In this week's programme Petroc Trelawny talks to harpsichordist-turned-conductor Christophe Rousset about playing Baroque music the French way, and the secrets behind the success of his group Les Talens Lyriques.
Petroc also explores the viola, taking as a starting point a new biography of Lionel Tertis by John White, and looks at Britten's 'forgotten opera', Owen Wingrave, conceived originally for television but about to hit the stage of the Linbury Studio Theatre at the Royal Opera House.
In this programme
Benjamin Britten's television opera, Owen Wingrave, received its world premiere on BBC2 in 1971. That first broadcast was watched by a quarter of a million people, but the opera has since been produced again for Channel 4 television, and in a number of stage versions. Petroc Trelawny talks about Britten's adaptation of this Henry James short story with David Matthews, who has prepared a new chamber version of the score for the Royal Opera House, the co-director of the original tv production, Brian Large, and the author of a study of television opera, Jennifer Barnes. With archive recordings of Benjamin Britten himself, and co-director Colin Graham.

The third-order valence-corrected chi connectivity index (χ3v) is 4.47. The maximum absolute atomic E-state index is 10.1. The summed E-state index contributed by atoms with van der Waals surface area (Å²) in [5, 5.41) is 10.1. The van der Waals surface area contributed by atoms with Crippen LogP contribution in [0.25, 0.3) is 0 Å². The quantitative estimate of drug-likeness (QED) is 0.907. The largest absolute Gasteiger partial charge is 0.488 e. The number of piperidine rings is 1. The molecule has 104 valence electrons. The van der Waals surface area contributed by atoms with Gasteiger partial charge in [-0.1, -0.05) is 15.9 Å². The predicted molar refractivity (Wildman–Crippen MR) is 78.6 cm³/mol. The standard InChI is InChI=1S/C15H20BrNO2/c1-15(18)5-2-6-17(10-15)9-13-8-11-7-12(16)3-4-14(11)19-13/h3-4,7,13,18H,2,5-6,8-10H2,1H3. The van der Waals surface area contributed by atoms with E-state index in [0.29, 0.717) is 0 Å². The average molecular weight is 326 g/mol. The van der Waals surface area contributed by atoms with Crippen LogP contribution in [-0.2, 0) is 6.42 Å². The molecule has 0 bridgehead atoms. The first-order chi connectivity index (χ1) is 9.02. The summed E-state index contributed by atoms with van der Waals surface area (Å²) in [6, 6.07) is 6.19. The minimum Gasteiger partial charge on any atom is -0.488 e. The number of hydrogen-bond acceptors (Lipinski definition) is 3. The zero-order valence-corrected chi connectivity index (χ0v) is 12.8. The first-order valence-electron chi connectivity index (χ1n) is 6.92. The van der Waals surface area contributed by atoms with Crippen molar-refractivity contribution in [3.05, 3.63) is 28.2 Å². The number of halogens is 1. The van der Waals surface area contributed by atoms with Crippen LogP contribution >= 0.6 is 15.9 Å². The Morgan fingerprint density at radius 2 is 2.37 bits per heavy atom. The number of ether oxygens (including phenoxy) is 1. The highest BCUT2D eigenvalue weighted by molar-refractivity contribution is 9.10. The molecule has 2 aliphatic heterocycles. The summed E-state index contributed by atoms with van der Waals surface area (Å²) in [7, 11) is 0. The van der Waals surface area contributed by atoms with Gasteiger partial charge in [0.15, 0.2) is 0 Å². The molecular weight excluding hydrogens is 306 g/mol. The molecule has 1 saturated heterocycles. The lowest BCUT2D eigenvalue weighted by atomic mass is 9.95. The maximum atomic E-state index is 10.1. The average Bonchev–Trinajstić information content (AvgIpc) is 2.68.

Owen Wingrave opens at the Royal Opera House Linbury Theatre on 23rd April and will be broadcast on BBC Radio 3's Afternoon on 3 on 7th June.
The French harpsichordist and conductor Christophe Rousset worked with William Christie and Les Arts Florissants before founding his own ensemble in 1991. With Les Talens Lyriques, he has staged operas by composers from Monteverdi to Mozart, Lully to Cimarosa. However, his first and continuing passion is for the harpsichord. In conversation with Petroc, he explains his approach to promoting this instrument for modern audiences. He also reflects on the friendly rivalry to find undiscovered works on the competitive early music scene.
In his long lifetime, Lionel Tertis (1876-1975) became Britain's first viola virtuoso, trailblazing a change in attitude towards an instrument formerly perceived as the Cinderella of the string family and the ugly duckling of the orchestra. He not only developed new techniques for performing on the instrument, but his playing inspired leading composers to write works for him and he even designed his own 'Tertis Model viola'. His biographer, John White, explains Tertis' achievements, alongside archive of Tertis himself in an interview from 1962.
Tertis' legacy has led to his being described as the father of modern viola playing. Composer and former violist Sally Beamish, co-principal viola at the LSO, Paul Silverthorne, and solo violist Lawrence Power, explain why the viola should no longer be the butt of so many jokes.
John White: Lionel Tertis - The First Great Virtuoso of the Viola. Pub. Boydell and Brewer. h/b £25.